The operations of the Battle Group Luck, which consisted of Panzer Grenadier Regiment 125 and 4 Company of Panzer Regiment 22, plus supporting arms, were local counter-attacks with a limited purpose. But the main German operation of 7 June, planned for noon, was a counter-offensive designed to split the beachhead and drive the British and Canadians into the sea. The three remaining tank companies of Oppeln Bronikowski’s Panzer Regiment 22 were already in position. When 12 S.S. Panzer Grenadier Division came into line, they were to attack together. The latter division consisted of the two armoured battalions of S.S. Panzer Regiment 12, and the 25th and 26th S.S. Panzer Grenadier Regiments, plus the normal reconnaissance, engineer, and artillery elements. Leading their march to the front was Kurt Meyer’s battle group, based on his S.S. Panzer Grenadier Regiment 25. Meyer was a young and dashing leader who combined energy with an acute tactical sense, dubbed already throughout the division, which he was soon to command, ‘Panzer’ Meyer. 12th S.S. was officially designated the ‘Hitler Jugend’, or ‘H.J.’ Division, nicknamed by German propagandists the ‘Baby Division’ because most of the ‘men’ were actually ‘teenagers’. It had been formed after the catastrophe of Stalingrad had caused a manpower crisis in the German Army, and had been recruited largely from under-age youths. Like most of the Waffen S.S., they were volunteers. And like the British ‘gladiator’ units, such as the paratroops and commandos, and the entire Canadian Army, they were in a sense picked men; because they had ‘picked’ themselves. The ‘boy scout’ aspect of Hitler Youth training made them especially suitable as soldiers from the fieldcraft point of view, and the ‘political’ indoctrination, such as it was, had given them not merely a ‘cause’ and a ‘hero’, but more important, a belief in the ‘destiny of youth’ which, resulted in a conscious feeling of superiority amounting to arrogance, no bad armour against the unspeakable shock of war.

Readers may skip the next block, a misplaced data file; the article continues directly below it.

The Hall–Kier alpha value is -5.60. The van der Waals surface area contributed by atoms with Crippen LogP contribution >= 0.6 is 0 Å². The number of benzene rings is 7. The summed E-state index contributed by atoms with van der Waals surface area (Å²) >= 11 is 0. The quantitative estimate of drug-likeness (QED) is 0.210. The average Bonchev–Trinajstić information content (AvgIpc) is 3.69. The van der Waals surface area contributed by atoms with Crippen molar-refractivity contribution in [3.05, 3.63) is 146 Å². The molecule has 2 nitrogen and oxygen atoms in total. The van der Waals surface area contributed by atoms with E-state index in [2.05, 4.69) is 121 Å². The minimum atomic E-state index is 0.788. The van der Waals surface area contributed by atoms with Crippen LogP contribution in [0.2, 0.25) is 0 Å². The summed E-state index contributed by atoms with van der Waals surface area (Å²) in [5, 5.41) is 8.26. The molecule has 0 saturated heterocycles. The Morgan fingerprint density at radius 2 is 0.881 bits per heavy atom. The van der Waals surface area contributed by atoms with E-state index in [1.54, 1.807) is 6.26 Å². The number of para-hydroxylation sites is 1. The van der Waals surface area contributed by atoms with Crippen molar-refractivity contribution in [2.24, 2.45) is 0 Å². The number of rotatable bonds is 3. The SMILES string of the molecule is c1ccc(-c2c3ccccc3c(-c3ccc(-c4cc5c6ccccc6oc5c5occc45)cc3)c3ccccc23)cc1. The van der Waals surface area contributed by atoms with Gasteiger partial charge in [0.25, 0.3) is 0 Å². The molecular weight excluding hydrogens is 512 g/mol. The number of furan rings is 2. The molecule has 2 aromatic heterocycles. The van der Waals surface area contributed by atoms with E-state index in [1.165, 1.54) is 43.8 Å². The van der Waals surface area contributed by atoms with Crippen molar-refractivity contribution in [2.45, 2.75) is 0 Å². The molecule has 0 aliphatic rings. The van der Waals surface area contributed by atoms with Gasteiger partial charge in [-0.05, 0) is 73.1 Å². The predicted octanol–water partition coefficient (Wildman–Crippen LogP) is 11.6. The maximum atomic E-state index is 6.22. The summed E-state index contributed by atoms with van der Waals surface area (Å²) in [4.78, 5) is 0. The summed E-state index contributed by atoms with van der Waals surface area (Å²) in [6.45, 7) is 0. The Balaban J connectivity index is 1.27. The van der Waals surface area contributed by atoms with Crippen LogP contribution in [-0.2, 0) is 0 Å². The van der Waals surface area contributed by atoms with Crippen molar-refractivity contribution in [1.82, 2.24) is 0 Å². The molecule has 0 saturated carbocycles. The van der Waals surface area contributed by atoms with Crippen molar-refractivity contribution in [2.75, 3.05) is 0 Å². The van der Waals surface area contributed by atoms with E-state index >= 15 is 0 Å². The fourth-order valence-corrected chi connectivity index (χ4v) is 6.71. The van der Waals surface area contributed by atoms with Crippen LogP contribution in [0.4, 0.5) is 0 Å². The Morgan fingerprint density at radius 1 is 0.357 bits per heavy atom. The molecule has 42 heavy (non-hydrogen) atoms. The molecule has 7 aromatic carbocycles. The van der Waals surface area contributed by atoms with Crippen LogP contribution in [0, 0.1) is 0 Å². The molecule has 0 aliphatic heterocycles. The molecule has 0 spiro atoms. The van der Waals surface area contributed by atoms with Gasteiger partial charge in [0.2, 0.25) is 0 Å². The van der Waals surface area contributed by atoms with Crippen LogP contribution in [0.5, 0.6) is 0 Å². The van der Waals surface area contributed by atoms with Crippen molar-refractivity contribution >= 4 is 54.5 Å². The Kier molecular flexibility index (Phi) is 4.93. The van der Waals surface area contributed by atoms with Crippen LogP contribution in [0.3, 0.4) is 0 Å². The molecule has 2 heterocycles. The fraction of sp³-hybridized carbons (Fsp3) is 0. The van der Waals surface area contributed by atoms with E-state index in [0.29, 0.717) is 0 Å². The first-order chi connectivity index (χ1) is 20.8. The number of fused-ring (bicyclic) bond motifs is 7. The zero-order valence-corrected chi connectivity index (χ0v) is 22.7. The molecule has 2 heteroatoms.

But this was not 1940. Meyer had barely selected a forward command post in the tall buildings of Ardenne Abbey, with the division not even on the start line, but strung out behind him for miles along the Caen-Falaise road, when he saw that it was the enemy who were attacking. Ignoring the lagging 3rd British Division, who should have protected their left flank, 3 Canadian Division was driving confidently and aggressively for Carpiquet airfield. The leading infantry of 9 Brigade were already in Authie and the Shermans of 27 Armoured Regiment were moving by country lanes into St. Contest, less than two miles from Caen. These men, too, were volunteers, individualists, many of them bred to the use of firearms since boyhood, unlike the townsmen who form the bulk of conscript armies; they were as well-equipped as the Germans, and they came on with the overconfidence of inexperience. Meyer’s field glasses brought the leading tank so close that, when it stopped in an orchard, he could see the commander appear, take out a packet of cigarettes, light up, and blink momentarily at the smoke. He was 200 yards from Meyer’s nearest unit. Then the bulk of the Canadian armoured force appeared in Buron, making for Authie to support their infantry, the North Nova Scotia Highlanders. Their axis of advance would shortly expose to German fire not the heavily-armoured front of the tanks, but their lightly armoured sides. Now, the German Army showed why it had achieved such an awesome reputation. Complete fire discipline prevailed; not a shot was fired at the tempting targets. The Canadians had no idea that they were advancing into an accidental ambush. And Meyer, young, bold, and resolute, seized his opportunity without bothering to argue or ask for orders, although he was only a Regimental Commander taking part in an Armoured Corps operation. On his own initiative, he issued the order ‘hold your fire’ to the anti-tank guns, made a rapid plan to counter-attack immediately after fire had been opened at the most favourable moment, and sent a despatch rider to tell the divisional Commander what he had done.